The day after the shooting the police had found a broken pocket knife with a hook blade near the scene of the shooting. Jedkins testified that the knife was his, and that he had lent it to Jenkins a day or two before the incident. Jedkins did not see Jenkins pull the knife out at the time of the shooting incident. Jenkins threw it down the street after the police arrived at the scene.

On cross-examination Jedkins stated that he gave a statement to a police officer the night of the shooting. He did not tell the officer that defendant had said he was going to shoot Angela. Jedkins testified that he "just didn't want to bring that out then." The first time Jedkins told anybody that was in the middle of January 1984, when he told defendant's private investigator. Jedkins acknowledged that he did not tell the officer about his knife. The first time he told anyone about the knife was when the prosecutor asked him about it in late January 1984.

Samuel Jenkins was also 17 years old at the time of trial. He had been adjudicated delinquent for committing a burglary and was on probation. His testimony was substantially the same as that given by Jedkins. Jenkins said that when Ricky Allen came over to defendant's house prior to the shooting, he and Jenkins did not talk about defendant and Angela Gardner.

Ronald Allen was 14 years old at the time of trial. He had been adjudicated delinquent for committing an armed robbery, and he was on probation. He testified that at about 7 p.m. Angela Gardner, George Coleman, and he went to his house. They went down to the basement and watched television along with Ricky Allen. After about five minutes George Coleman left to do something for one of his friends. Later on Angela Gardner told Ronald and Ricky Allen that defendant had tried to rape her the week before. She asked Ricky to go to defendant's house to talk to him about this matter. Ricky left and returned about five minutes later. Sometime later George Coleman came by, knocked on the window, and told Ronald to tell Angela Gardner to come out. She and Ronald went outside and joined George Coleman. The three then began walking toward the intersection of Lenox and Ninth. Ronald testified that his mother called him back. When Ronald returned home, he heard gunshots.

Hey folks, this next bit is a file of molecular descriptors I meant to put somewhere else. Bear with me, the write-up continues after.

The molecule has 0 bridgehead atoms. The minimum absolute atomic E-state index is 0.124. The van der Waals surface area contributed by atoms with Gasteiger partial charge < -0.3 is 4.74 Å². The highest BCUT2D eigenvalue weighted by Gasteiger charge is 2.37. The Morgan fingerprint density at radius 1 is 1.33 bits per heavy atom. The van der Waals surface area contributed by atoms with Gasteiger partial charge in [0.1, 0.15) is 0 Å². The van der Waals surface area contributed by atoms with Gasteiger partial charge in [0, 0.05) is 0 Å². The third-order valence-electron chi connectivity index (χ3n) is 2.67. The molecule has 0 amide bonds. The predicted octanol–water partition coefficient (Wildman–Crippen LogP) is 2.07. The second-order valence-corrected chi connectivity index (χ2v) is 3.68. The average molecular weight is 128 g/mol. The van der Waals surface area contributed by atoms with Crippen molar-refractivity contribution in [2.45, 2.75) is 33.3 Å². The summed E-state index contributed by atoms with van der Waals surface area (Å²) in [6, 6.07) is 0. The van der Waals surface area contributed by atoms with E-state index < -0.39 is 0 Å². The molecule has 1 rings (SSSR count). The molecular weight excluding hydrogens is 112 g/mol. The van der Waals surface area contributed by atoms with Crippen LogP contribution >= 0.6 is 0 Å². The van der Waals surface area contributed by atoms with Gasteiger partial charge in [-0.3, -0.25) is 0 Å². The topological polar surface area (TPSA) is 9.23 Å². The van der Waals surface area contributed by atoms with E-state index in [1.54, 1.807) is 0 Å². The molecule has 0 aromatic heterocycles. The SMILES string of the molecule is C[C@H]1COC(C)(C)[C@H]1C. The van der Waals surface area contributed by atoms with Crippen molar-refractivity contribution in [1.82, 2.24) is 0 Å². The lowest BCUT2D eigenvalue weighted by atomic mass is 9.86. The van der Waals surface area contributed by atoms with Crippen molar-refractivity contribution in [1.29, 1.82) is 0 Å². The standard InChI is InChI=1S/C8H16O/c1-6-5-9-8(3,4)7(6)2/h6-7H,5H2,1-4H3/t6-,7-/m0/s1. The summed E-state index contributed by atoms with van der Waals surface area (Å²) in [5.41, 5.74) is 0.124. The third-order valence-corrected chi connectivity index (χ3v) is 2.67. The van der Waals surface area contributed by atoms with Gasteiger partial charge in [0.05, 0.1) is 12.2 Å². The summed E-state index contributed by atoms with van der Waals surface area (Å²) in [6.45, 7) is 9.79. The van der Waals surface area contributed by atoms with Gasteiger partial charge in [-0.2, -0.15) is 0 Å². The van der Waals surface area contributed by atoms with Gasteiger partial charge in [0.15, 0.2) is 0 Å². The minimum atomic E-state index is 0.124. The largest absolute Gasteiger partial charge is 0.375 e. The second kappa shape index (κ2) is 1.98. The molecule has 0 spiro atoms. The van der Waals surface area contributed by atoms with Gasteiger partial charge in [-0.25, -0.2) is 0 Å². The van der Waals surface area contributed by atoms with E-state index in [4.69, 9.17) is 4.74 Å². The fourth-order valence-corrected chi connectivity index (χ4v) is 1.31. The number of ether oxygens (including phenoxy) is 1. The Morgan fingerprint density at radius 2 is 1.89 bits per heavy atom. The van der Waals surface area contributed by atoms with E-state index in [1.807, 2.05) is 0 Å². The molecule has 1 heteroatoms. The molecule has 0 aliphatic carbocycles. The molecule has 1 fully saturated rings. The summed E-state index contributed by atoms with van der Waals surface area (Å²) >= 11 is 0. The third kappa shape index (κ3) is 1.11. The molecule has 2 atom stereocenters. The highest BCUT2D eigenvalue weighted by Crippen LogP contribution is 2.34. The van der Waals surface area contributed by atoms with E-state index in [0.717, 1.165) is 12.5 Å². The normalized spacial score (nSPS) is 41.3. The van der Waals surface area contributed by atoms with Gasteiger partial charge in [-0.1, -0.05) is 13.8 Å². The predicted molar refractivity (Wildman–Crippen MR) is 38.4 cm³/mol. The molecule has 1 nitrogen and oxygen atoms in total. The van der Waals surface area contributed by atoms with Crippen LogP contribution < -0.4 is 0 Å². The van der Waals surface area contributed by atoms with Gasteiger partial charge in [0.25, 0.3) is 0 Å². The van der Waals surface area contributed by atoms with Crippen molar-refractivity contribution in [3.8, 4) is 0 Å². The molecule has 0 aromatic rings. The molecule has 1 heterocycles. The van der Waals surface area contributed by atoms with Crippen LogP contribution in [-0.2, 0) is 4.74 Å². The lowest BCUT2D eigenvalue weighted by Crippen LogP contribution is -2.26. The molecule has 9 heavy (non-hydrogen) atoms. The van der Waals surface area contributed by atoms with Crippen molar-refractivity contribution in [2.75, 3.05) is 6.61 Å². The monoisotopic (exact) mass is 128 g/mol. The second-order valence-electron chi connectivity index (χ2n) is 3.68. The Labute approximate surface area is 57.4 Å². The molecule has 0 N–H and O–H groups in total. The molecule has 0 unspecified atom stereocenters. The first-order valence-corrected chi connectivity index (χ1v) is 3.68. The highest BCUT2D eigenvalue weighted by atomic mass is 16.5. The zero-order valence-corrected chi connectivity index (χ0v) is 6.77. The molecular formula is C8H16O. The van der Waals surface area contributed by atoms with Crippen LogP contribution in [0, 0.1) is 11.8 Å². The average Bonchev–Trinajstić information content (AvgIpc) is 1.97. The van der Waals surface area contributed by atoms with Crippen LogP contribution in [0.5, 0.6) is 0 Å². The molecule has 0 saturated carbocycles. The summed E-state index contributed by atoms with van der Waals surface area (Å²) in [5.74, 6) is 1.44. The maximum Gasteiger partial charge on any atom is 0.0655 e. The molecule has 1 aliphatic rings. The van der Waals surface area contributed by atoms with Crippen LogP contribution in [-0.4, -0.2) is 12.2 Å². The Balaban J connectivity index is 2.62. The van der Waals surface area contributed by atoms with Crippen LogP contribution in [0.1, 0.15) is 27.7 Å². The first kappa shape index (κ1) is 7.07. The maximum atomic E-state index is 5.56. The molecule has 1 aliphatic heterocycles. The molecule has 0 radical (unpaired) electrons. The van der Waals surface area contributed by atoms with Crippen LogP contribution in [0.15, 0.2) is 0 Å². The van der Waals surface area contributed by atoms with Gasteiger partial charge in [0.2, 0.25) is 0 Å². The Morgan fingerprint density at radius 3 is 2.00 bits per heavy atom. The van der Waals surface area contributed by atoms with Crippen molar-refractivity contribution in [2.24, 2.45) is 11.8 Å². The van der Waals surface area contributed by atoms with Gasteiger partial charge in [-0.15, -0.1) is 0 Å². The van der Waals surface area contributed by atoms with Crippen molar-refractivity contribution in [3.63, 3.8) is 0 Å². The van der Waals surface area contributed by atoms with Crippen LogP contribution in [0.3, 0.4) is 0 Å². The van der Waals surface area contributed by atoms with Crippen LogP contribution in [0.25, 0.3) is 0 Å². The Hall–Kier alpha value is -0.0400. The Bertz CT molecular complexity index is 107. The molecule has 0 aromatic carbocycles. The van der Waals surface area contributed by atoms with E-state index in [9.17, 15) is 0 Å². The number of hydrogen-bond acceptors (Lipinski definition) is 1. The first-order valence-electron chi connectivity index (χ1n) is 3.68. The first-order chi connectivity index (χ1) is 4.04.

Officer Miscichowski, a detective with the Waukegan police department, testified that at about 10 p.m. on the night of the shooting, defendant telephoned the police station. Defendant stated that the shooting was no cold-blooded murder, and that he would like to give his side of the story. Miscichowski and two other officers went out to defendant's grandmother's house where defendant was and picked him up. On the way to the police station, defendant showed the officers where he had hidden the gun. When they arrived at the station, Miscichowski introduced defendant to Detective Pratt and told him that Pratt would take his statement.